The Strauss Blog

Six Things to Do and Four to Avoid When Using Social Media For Your Association

After Introducing Social Media to a Reluctant Association, you need to figure out how best to take advantage of it. When used well, social media can work for your association by building awareness, promoting advancements, and connecting with prospective members. Social media can be overwhelming, but it is manageable. Read on fora few pointers to consider before hitting the ‘post’ button.

Post With A Purpose

You would not start a traditional marketing campaign without having specific goals, so why start a social media campaign without one? This will include short-term goals, such as improving your site traffic or announcing registration for an upcoming conference and long-term goals, such as increasing association membership year over year.

Use Targeted Hashtags

Hashtags are a word preceded by the # symbol. They first appeared on Twitter but have spread to other social media platforms such as Tumblr, Facebook, and Instagram. When individuals are searching for a specific topic, they are more likely to find your post if you use a hashtag about that specific topic.

However, hashtags can be too general, which can have your posts get lots in a sea of content. Example, something like #health or #fundraising is generic and can apply to thousands of posts. Finding a more specific hashtag can be more beneficial.

However, don’t use too many hashtags, as it can make your post look like it came from a high school student and not a professional organization. Also search the hashtags before you use them.

Double check to make sure that the hashtag means what you think it means, You could inadvertently associate your brand with a raunchy or nefarious campaign. Use the Complete hashtag guide for business for more tips.

Use Images

Posts accompanied by images usually have a wider reach than posts without, so it makes good sense to use photos in your posts. It is important to ensure that the images and links you are sharing are the right ones – not only do they have to be relevant, it’s important to make sure you are using images that have permission to be reused online.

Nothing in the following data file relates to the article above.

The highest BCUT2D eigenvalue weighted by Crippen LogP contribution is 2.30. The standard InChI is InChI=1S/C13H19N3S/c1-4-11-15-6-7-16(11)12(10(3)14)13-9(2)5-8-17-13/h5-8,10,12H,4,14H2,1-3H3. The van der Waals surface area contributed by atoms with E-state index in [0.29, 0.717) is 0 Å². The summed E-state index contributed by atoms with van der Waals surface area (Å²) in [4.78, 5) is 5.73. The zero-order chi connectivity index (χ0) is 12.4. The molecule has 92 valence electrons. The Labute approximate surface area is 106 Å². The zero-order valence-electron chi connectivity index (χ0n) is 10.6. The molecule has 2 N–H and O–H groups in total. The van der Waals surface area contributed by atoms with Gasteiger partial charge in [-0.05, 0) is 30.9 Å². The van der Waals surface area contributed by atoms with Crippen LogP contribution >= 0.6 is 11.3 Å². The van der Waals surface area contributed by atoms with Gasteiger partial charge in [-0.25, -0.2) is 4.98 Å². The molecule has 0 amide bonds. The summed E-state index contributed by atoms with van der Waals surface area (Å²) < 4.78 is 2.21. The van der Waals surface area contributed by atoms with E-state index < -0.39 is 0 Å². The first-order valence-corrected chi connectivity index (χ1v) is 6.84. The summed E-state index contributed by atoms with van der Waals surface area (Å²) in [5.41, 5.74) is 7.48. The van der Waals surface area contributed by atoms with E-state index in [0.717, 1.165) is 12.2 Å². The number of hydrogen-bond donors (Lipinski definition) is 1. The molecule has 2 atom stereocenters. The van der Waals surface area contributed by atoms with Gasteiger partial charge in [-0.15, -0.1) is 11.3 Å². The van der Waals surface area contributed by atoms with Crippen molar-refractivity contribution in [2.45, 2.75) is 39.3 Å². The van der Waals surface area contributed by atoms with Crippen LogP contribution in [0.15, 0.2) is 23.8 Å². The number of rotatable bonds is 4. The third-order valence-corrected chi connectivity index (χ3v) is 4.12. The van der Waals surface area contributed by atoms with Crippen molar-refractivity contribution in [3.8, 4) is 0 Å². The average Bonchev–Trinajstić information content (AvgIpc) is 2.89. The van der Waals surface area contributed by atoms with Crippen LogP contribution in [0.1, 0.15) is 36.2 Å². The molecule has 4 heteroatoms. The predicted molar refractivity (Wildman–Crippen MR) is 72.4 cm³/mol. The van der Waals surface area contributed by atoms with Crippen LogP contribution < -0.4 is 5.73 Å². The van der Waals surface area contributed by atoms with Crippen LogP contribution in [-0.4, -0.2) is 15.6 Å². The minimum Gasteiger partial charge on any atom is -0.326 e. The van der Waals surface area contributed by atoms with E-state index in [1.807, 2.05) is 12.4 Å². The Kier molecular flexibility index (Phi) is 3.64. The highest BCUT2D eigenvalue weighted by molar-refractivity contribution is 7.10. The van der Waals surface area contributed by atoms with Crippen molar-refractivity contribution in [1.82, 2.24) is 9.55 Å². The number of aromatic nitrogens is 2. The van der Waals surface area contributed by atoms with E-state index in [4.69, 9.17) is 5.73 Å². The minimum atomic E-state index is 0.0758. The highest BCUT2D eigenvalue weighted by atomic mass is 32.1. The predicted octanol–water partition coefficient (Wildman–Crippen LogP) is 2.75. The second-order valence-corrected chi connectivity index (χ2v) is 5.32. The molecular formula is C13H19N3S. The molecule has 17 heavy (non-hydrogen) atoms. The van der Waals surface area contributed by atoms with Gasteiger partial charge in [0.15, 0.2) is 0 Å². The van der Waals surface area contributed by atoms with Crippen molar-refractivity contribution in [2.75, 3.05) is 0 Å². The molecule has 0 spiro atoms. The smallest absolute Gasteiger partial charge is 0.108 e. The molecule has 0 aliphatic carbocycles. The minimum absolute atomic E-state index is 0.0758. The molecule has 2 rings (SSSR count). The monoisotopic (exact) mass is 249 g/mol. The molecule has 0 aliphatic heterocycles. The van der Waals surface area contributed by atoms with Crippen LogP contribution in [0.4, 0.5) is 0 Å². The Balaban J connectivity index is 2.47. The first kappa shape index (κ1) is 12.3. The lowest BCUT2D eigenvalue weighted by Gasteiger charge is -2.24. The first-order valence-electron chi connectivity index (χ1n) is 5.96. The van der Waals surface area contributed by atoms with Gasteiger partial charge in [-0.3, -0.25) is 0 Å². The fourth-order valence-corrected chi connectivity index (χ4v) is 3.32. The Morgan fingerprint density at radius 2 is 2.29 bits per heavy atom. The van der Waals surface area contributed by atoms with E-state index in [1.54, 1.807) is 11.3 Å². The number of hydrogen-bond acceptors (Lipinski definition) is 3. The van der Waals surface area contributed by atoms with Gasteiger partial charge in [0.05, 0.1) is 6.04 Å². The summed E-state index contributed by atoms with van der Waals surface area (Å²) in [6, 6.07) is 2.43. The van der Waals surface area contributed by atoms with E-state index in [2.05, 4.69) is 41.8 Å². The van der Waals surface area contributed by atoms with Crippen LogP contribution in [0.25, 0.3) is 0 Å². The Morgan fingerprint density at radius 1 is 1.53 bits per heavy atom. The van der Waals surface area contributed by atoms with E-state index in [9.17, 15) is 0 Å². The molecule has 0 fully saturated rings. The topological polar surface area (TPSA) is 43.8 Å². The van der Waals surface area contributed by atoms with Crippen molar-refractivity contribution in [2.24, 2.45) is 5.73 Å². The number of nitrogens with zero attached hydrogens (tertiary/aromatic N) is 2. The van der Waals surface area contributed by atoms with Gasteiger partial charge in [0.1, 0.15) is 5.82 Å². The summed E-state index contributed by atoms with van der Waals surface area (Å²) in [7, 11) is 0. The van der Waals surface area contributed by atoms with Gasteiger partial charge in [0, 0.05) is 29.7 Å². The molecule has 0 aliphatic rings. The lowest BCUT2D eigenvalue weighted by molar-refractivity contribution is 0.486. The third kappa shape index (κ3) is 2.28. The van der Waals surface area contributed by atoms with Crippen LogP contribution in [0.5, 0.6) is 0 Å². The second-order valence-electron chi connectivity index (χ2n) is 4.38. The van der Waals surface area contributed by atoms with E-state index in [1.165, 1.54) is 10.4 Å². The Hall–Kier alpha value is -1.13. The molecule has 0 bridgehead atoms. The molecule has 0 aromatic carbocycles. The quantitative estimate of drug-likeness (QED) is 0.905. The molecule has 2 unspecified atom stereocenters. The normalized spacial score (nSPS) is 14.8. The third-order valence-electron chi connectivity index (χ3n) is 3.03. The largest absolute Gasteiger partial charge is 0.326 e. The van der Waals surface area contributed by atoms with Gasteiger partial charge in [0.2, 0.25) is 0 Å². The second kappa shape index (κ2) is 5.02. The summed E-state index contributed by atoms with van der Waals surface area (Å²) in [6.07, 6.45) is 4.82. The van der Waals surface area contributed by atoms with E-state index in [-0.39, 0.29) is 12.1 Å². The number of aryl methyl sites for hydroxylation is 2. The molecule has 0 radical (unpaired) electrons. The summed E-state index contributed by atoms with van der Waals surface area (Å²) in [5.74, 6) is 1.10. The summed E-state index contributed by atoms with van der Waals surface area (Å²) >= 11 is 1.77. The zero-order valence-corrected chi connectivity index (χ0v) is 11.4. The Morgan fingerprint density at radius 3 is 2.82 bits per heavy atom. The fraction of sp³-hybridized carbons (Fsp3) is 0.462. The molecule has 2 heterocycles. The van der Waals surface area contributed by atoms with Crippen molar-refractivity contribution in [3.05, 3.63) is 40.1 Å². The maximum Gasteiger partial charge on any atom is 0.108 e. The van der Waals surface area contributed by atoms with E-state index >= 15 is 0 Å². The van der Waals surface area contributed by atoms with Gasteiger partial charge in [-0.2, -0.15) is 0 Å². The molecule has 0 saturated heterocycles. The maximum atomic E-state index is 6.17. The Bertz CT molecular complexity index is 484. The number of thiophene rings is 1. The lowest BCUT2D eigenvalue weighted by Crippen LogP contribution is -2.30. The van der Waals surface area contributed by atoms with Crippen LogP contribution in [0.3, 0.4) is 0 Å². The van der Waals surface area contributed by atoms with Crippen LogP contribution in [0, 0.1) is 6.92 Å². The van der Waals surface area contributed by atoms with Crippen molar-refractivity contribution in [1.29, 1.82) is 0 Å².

One way to find a reusable image is when doing a Google image search, filter by usage rights and select Labeled for Reuse.

Posting in the Right Places

Once you’ve figured out what you’re going to post, and have your image and hashtags, the next question is where to post it. It will mostly depend on the audience you are trying to connect to. If you are a professional health care association, LinkedIn is a safe bet, as well as Twitter, if you are trying to attract more students to your association, Snapchat or Instagram may be a better option.  

Be Consistent

It takes more than one or two posts to reach your audience and gain some momentum. When posts use consistent images and tone, you will start to see results. You want to be consistent with your posting, but not overwhelm users with too many posts in one day.  

There are a plenty of tools out there that can help you organize and schedule your posts. This way you and your team can bank a week or more of posts into a one chunk of time instead of having to make sure you’re posting at the times you want. www.hootsuite.com, and www.loomly.com are two examples.

Common Social Media Mistakes to Avoid

Self promoting all the time: Yes the main goal of social media is to promote your organization, but there is much more you can do with it. For example, using social media to promote advances in your industry will show that you are up to date on the latest trends.

Too much content: If your post has a ‘read more’ button on it, there’s a good chance you have too much content and you post will be skipped by a large majority of users. Twitter has been very successful with its 140 character limit (increased to 280 as of November 8, 2017), proving you can say a lot with few words.

Posting irrelevant content: Your association is not a daily news site – posting about the latest world event is not why people follow you. Only post things that are relevant to your association and your members.

Not reviewing your scheduled posts: Remember what you have scheduled because things on the internet move quickly. A post about recommended cities to host a conference can go from flattering to insensitive if a deadly weather event or some other tragedy happened in that city between the time you scheduled the post and the time it goes live.

Social media can be a powerful yet overwhelming tool to help promote your association, but with a bit of planning you can make sure your social media presence has the impact you are looking for.